10 Tips for Managing Food Cravings

How many times has this happened to you? After a great start at eating
healthy in an attempt to take charge of your weight, you hear the cookies
begin to call you from the cupboard. Pretty soon, half the box is gone
and, with it, your latest attempts at weight management.

Many people think that only by avoiding high-fat, high-calorie foods entirely will
they ever be able to lose weight and keep it off. Many weight control
programs today even call these foods "addictive" and recommend we give
them up forever. While you think giving up such foods may help you gain
better control over your eating, the truth is you're actually giving up control. Your cravings for the foods you love will remain and may even become stronger. To adopt a healthy eating plan that includes the foods you crave, try these tips:

1. Eat at least three well-balanced meals a day. Even if you're trying
to lose weight, don't skip meals. You'll only be hungrier for the next one,
and cravings between meals can become overwhelming.

2. Give up guilt. Believing you have cheated on your diet and completely
ruined your chances of succeeding produces guilt and feelings of
failure.  Give yourself permission to eat favorite foods in moderation and without

3. Accept food cravings as a normal part of living in a food-oriented
society.  Almost everyone experiences food cravings, regardless of
whether they struggle with their weight. The more you understand your
cravings, the better you will be able to manage them. While you cannot
control the fact that cravings occur, you can control you reaction.

4. Think "management" instead of "control." "Control" implies an
adversarial relationship with food; it's generally a constant struggle
to maintain control. "Management" is much easier. When we manage something,
we work with it to achieve our desired results.

5. Look at cravings as suggestions to eat, not commands to overindulge.
Overeating does not have to be an automatic response to a craving. When
a craving begins, determine how you want to deal with it. It is truly up to you.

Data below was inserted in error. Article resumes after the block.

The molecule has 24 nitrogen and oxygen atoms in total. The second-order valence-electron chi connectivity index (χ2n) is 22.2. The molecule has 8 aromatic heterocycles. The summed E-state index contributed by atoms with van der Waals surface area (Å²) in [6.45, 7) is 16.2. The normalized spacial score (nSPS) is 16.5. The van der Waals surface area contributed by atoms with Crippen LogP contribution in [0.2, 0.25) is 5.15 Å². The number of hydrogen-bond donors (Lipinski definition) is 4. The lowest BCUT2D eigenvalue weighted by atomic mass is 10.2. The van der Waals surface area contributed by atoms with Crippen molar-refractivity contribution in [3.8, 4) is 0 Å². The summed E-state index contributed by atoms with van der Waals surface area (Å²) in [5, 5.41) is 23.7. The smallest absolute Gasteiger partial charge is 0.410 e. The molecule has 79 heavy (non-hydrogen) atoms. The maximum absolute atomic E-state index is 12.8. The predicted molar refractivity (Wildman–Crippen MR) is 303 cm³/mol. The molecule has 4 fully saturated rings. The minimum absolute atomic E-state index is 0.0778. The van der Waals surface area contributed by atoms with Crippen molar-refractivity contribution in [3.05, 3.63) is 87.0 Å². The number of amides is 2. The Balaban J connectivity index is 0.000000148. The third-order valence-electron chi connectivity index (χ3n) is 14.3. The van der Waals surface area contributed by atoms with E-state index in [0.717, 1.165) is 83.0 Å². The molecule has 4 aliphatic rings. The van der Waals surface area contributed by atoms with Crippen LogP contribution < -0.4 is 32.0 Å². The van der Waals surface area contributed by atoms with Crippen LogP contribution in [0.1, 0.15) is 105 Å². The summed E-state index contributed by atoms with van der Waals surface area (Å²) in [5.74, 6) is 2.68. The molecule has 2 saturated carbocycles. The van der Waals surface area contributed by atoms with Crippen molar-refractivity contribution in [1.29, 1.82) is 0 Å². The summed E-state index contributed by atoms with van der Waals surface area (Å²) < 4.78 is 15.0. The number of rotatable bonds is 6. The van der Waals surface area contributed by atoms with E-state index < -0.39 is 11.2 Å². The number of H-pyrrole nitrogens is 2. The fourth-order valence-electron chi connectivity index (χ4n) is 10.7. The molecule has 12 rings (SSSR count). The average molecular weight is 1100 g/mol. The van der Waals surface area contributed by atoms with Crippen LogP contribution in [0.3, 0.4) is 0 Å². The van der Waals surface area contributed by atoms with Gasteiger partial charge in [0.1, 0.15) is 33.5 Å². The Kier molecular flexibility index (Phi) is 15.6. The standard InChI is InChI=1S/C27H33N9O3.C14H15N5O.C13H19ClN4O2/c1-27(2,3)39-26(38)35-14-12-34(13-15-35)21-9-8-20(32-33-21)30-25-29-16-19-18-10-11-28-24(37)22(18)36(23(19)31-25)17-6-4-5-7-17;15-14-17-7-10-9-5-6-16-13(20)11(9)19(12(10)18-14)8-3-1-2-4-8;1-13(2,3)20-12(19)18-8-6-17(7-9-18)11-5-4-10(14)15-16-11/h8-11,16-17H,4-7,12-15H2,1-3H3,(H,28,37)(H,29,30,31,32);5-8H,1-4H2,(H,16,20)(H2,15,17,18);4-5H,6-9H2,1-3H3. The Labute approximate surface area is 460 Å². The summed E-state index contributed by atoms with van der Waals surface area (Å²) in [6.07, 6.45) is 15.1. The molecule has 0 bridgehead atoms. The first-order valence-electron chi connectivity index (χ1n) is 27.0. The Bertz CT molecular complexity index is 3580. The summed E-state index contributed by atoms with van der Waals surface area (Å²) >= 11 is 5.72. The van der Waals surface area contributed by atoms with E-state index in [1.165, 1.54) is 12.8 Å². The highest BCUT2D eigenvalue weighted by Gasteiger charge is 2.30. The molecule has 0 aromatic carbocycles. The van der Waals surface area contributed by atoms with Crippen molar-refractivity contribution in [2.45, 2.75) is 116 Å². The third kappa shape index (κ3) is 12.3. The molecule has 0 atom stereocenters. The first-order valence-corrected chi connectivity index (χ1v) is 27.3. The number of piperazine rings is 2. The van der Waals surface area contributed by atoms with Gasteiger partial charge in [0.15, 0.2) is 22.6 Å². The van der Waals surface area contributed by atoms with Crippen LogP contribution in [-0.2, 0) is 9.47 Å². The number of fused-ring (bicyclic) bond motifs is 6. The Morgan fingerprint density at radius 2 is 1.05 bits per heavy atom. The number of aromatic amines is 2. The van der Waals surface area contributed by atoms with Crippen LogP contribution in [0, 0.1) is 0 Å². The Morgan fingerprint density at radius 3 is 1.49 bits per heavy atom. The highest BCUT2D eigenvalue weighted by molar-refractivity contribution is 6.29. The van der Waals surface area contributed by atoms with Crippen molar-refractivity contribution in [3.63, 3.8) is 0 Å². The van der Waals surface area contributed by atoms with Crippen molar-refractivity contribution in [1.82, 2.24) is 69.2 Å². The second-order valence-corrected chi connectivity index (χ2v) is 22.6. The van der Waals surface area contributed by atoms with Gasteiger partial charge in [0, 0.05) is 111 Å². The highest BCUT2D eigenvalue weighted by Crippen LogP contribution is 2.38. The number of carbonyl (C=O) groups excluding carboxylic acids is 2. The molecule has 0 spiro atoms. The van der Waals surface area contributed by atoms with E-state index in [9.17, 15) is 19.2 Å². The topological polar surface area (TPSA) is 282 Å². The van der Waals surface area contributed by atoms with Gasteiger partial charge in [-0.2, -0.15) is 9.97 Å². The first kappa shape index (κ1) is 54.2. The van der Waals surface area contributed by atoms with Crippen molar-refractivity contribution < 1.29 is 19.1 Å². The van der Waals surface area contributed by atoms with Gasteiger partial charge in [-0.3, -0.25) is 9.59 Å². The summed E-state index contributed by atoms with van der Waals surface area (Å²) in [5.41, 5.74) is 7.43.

6. Believe that cravings will pass. A craving is similar to a wave in
the ocean. It grows in intensity, peaks, and then subsides if you do not
give in.  Picture yourself as a surfer who is trying to "ride the wave,"
instead of being wiped out by it. The more you practice riding the wave,
the easier it will become.

7. Disarm your cravings with the 5 D's. Delay at least 10 minutes before
you eat so that your action is conscious, not impulsive. Distract
yourself by engaging in an activity that requires concentration.
Distance yourself from the food. Determine how important it really is for you to
eat the craved food and how much you really want it. Decide what amount
is reasonable and appropriate, eat it slowly and enjoy!

8. Stop labeling foods as "bad," "illegal," or "forbidden." It's not the
food itself that's the problem, but the quantities you consume and how
often you consume them. You can eat some of anything you want-even if it
is high in fat, calories, or sugar-but to reach your goals, you may not
be able to eat all of everything you want.

9. Aim for moderation instead of abstinence. Avoiding things you fear
only reinforces the fear. Occasionally practice enjoying reasonable
amounts of favorite high-fat or high-calorie foods. You may be happier
and better able to stay with a well-balanced plan for healthy living.

10. Exercise regularly. Just as it is vital to successfully managing
your weight, exercise is key to managing food cravings. In addition to
burning calories, regular exercise may be relief from tension due to anxieties
about food cravings. It's also one way to delay, distance, and distract
yourself from food.